Saturday, October 18, 2014

Death, Taxes and FedEx

Most notably, death and taxes are among those things that fall into the category of "it'll always be there come hell or high water." Were your time cycle to match any of these phenomena, you could set your watch by them. And it's not just these big ticket items. On a more prosaic level, there're WalMart sales, the Jets losing and Lindsey Lohan getting into trouble.

But most things are far less sure. In fact, the world in changing at an increasingly rapid pace, so much so that whatever you thought you was here to stay is probably obsolete just about the time you get it down pat. As an example, just about the time you got your home wired with phones in all the right places they went wireless. So you replaced all those old princess models with snappy 900 megahertz models, only to find out they don't ring anymore because nobody calls, they just email. Now email is going the way of the dinosaurs, surpassed by texting. And texting itself is increasingly being pushed aside by things like SnapChat, FireChat and ThisIsEvenNewerChat.    

Still, we look to things that remain rock solid to give us stability and hope. In the category of things we know we can depend on is the overnight service FedEx. While they've updated their slogan over time, the one they started with says it best: "when it absolutely, positively has to get there overnight." Most of us still marvel at the mechanisms involved, and don't know how they actually make it happen again and again. But we have come to take it as an article of faith that if we drop a blue and orange envelope into one of their pickup boxes, as surely as night follows day, it will show up tomorrow at Aunt Helen's in Topeka or Granma Ruth's in Denver.

Seemingly nothing can stop them, with anecdotal stories reinforcing their prowess. One involves the FedEx driver who stopped to retrieve packages from a drop box, and found it couldn't be opened. Rather than go away empty handed, he backed his truck up and took the whole shebang back to the depot to be opened. They even made a movie about the company. Tom Hanks was the focal point of "Cast Away," a 2000 film where he played a FedEx employee marooned on a dessert island after a plane crash. While he uses items that wash ashore after being thrown from the plane when it hit the water, including drawing a face on a volleyball and treating it as a companion, he does find one package intact. He keeps that safe, and following his eventual rescue four years later, returns the it unopened to the intended recipient.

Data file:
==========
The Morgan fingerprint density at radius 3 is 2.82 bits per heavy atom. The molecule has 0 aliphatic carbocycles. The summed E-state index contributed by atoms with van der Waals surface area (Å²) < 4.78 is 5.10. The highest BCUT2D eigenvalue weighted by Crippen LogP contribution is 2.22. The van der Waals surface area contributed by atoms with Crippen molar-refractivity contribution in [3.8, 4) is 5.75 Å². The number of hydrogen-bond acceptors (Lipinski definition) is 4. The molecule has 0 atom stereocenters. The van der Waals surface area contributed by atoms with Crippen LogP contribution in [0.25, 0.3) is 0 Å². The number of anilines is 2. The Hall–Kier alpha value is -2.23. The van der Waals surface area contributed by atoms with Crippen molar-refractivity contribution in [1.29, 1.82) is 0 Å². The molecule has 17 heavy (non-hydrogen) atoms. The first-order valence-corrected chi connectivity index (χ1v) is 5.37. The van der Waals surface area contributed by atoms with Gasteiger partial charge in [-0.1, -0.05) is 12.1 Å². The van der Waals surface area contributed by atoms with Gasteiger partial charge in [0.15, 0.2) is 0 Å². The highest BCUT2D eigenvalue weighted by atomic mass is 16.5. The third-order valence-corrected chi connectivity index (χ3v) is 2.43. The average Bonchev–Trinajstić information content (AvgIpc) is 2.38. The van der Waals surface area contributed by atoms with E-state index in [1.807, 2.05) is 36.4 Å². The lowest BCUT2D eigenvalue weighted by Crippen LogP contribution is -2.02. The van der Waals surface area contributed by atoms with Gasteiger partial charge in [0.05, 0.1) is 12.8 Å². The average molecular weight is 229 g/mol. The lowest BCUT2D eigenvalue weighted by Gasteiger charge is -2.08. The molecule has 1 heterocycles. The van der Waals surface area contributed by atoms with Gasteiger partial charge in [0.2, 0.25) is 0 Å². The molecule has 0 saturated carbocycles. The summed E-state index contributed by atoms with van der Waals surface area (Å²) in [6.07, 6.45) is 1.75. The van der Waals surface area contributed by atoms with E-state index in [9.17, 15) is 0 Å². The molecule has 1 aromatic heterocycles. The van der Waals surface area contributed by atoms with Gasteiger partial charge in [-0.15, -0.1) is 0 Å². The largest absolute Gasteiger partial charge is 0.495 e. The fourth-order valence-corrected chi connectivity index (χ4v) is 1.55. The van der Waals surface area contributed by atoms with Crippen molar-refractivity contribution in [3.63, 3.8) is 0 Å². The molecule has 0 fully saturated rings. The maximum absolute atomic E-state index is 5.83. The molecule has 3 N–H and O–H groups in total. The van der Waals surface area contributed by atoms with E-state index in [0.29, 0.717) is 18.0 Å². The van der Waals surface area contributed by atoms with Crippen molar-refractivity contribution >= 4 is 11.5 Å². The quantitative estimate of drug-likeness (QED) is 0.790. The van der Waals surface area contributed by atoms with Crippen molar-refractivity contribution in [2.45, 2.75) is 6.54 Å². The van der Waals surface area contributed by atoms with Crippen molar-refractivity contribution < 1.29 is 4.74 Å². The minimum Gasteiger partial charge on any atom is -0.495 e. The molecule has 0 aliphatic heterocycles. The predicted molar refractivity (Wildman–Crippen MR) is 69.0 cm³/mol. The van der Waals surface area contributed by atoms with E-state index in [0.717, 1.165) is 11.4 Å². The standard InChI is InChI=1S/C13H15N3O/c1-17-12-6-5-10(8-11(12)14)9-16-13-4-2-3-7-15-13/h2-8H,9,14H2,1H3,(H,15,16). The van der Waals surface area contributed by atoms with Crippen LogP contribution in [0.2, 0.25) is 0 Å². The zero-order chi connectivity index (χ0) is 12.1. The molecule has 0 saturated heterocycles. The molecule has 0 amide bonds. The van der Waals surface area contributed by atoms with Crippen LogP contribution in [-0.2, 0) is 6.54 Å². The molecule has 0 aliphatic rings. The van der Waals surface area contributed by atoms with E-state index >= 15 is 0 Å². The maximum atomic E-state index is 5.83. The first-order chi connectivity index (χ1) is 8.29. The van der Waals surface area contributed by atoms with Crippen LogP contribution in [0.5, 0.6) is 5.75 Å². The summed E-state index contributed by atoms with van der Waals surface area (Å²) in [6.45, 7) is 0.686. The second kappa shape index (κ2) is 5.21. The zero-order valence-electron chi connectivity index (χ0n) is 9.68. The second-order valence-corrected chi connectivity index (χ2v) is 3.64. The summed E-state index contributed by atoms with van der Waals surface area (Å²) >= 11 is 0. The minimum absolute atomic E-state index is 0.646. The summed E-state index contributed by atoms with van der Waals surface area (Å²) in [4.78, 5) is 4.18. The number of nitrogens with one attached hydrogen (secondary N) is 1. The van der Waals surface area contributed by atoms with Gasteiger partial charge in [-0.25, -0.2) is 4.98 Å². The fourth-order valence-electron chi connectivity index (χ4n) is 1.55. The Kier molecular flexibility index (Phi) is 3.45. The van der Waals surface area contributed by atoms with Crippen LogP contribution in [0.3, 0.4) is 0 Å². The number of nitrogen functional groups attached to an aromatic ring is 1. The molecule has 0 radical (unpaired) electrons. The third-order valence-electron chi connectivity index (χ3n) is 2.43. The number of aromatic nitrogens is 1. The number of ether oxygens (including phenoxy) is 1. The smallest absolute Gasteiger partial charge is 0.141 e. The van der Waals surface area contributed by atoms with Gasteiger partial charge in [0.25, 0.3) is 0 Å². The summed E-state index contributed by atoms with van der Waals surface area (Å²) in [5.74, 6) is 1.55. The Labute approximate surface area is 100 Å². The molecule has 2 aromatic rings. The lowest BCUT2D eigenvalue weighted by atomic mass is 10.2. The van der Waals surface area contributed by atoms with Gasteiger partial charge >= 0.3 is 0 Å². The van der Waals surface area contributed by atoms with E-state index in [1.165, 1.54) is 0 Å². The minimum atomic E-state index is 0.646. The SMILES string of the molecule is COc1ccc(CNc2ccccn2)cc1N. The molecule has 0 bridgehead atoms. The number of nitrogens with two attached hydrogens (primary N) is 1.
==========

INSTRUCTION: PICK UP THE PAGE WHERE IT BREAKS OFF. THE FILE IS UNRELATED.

So I have found it somewhat disconcerting in recent weeks to receive a string of emails from the company's Superhub in Memphis saying that, well, not so fast there, Wilson. Sometimes it just ain't absolutely positively possible to get your handmade oven mitt from here to there by tomorrow AM. In one, headlined "FedEx Service Alert: Volcanic Eruption In Iceland," they use a little thing like a part of the earth exploding as an excuse to not meeting their high standards.

Now, were that the end of it, I would cut them some slack. But several weeks later I got another. It talked about a line of severe thunderstorms and tornadoes that raced through the southeast, and might cause delays in air traffic. Oh well, I guess, you truly can't fool with Mother Nature. Probably another legit reason not to get your "One Hundred Great Quinoa Recipes" cookbook" from Amazon by 10A the next day.

But then this one: "FedEx experienced significant power outages last night at the FedEx Express Memphis Hub that affected our sort operations." That's it? Power outages? Hell, even WE have a generator. C'mon guys. Get some flashlights, some candles, order out from a pizza place that still has juice, and unload the damn truck!

I mean, if FedEx is not as dependable, as assured, as rock solid as I thought, and lets a little thing like a power outage affect its service, what's next? You are tampering with the very things I hold near and dear, the things that anchor my world.  I mean, you might as well tell me Santa Claus and the Easter Bunny aren't real. What's that you say? NOOOOOOOOOO!


Marc Wollin of Bedford stillbelieves in FedEx. His column appears regularly in The Record-Review, The Scarsdale Inquirer and online at, as well as via Facebook, LinkedIn and Twitter.

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